GREER, South Carolina – With the latest-generation X3 already the segment’s kingpin in terms of dynamic handling, how the X4 could improve that benchmark was always going to be the question levelled at this more svelte sibling. And more svelte it certainly is, with added definition in its sculpted flanks and shoulders, slimmer rear lamps and BMW’s amplified interpretation of its kidney grille. While coupé-like SUVs do remain the niche of a very particular automotive taste, this new X4 does look significantly more resolved and comfortable in its skin than its slightly awkward forbear.

Like the X3 and the 5 Series, it is based on BMW’s new (larger but lighter) CLAR platform. It’s therefore a bigger car than the one it replaces – 81 mm longer, 37 mm wider and a 54 mm longer in its wheelbase – with noticeably more interior room. Still, the overall packaging is not as generous as that of the X3, with less headroom aft, as well as decreased legroom across the second row. Its boot is also smaller than the X3 at 525 litres, but that’s still a size large enough for average family duties.

Compared with the outgoing X4, the CLAR platform brings with it a wider track, lower centre of gravity, up to 50 kg less mass and 10% less aerodynamic drag than its predecessor. Added to the obvious dynamic qualities these changes bring – well documented in our tests of both the X3 and 5 Series – the M40d also sports trick chassis components and an uprated engine. The dynamic traction system works through the M Sport differential to apportion the requisite grip fore and aft, while the X3 suspension has been adjusted to suit the X4’s lower centre of gravity, with a standard-spec adaptive M Sport suspension, Performance Control torque-vectoring system and variable sport steering fitted to all models. The M40d also benefits from M Sport brakes.

Under the hood is BMW’s excellent 3,0-litre, straight-six turbodiesel found in a number of the marque’s current range, though here it’s tuned up to deliver an Audi SQ5-rivalling 240 kW and 680 N.m of torque to all four wheels, with a slight bias to the rear. It’s a drivetrain we were able to put to the test on a circuit at BMW Performance Centre’s proving grounds in Greer, South Carolina (where the vehicle is built). The bumped-up engine remains a gem and a personal favourite, although in manual mode I often found myself hitting the limiter sooner than I expected as the diesel taps out at 4 500 r/min, which means you tend to move through the gears fairly quickly. There’s little lag, response is excellent and the in-gear punch ferocious enough to make it feel like a performance vehicle.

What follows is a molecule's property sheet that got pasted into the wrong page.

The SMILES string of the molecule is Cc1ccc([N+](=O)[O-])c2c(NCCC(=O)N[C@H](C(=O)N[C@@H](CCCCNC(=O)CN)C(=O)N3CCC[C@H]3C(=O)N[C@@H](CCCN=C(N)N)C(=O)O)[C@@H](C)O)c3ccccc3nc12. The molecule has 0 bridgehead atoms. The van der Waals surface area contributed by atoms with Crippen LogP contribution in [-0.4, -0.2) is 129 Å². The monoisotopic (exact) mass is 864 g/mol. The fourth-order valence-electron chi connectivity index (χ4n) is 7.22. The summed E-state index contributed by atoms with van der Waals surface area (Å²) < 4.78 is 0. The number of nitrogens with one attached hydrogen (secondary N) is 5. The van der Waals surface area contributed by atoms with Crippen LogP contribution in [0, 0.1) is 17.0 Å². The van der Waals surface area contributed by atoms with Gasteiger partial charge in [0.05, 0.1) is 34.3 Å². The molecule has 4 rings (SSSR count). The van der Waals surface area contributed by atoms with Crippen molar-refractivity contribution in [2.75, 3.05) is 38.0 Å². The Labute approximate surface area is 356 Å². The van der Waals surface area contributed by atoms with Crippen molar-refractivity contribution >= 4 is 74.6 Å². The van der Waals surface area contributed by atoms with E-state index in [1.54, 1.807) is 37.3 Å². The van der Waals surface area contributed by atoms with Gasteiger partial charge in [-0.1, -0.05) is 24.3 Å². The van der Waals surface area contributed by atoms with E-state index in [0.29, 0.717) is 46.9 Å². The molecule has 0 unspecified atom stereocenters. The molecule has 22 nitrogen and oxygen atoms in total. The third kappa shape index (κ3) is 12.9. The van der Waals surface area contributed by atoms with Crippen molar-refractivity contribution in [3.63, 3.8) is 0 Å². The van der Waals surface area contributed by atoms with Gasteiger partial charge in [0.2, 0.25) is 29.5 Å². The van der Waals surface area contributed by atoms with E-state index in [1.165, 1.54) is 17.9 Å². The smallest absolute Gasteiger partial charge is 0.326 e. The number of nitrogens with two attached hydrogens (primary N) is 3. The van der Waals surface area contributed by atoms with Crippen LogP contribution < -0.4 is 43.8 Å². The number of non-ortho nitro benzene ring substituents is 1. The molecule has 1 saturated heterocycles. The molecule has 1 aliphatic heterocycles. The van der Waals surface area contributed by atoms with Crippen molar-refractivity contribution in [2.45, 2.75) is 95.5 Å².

Cycling through the different stages of traction control while lapping the small track served to highlight just how engaging the X4’s handling can be in any mode. Typically of a BMW, thanks to the adaptive suspension and steering system, the crossover provides an accurate and responsive feel granting you enough confidence to push it to the edge. There the vehicle defaults to safe understeer, but it’s possible to bring the rear-end in to play by lifting the throttle.

Realistically, though, very few X4s will spend time on a racetrack and its day-to-day manners as a crossover are far more relevant. On the road, the X4 remains a composed and comfortable vehicle. In comfort mode, engine, road and wind suppression are impressively low and the adaptive suspension provides a well-damped ride, negating the harshness of the low-profile 20-inch alloy wheels on the roads of South Carolina. The turbodiesel also provides a smooth delivery of power to the four wheels and offers equally slick gear changes via the eight-speed torque converter.

As ever, the X4 remains a niche product, designed to appeal to those who want a blend of sporty coupé-like styling with more practicality than actual two-door variants can offer. This mix does come at a price, however, and the less-expensive X3 M40i, for example, offers only marginally less in terms of dynamic abilities but better packaging (and you can order your X3 M40i with the adaptive M suspension as an R11 000 option).

When it launches here in September 2018, the X4 range will comprise the 20i, 20d and M40i, with this M40d making its appearance in the first quarter of 2019. There’s no indication of its pricing yet but, with the X4 M40i costing R1 148 185 at launch, we can expect the oil burner to be in the same ballpark. For those who still find 240 kW a little lacking in punch, you might want to hold on for a while longer as BMW unveils the X4 M in 2019.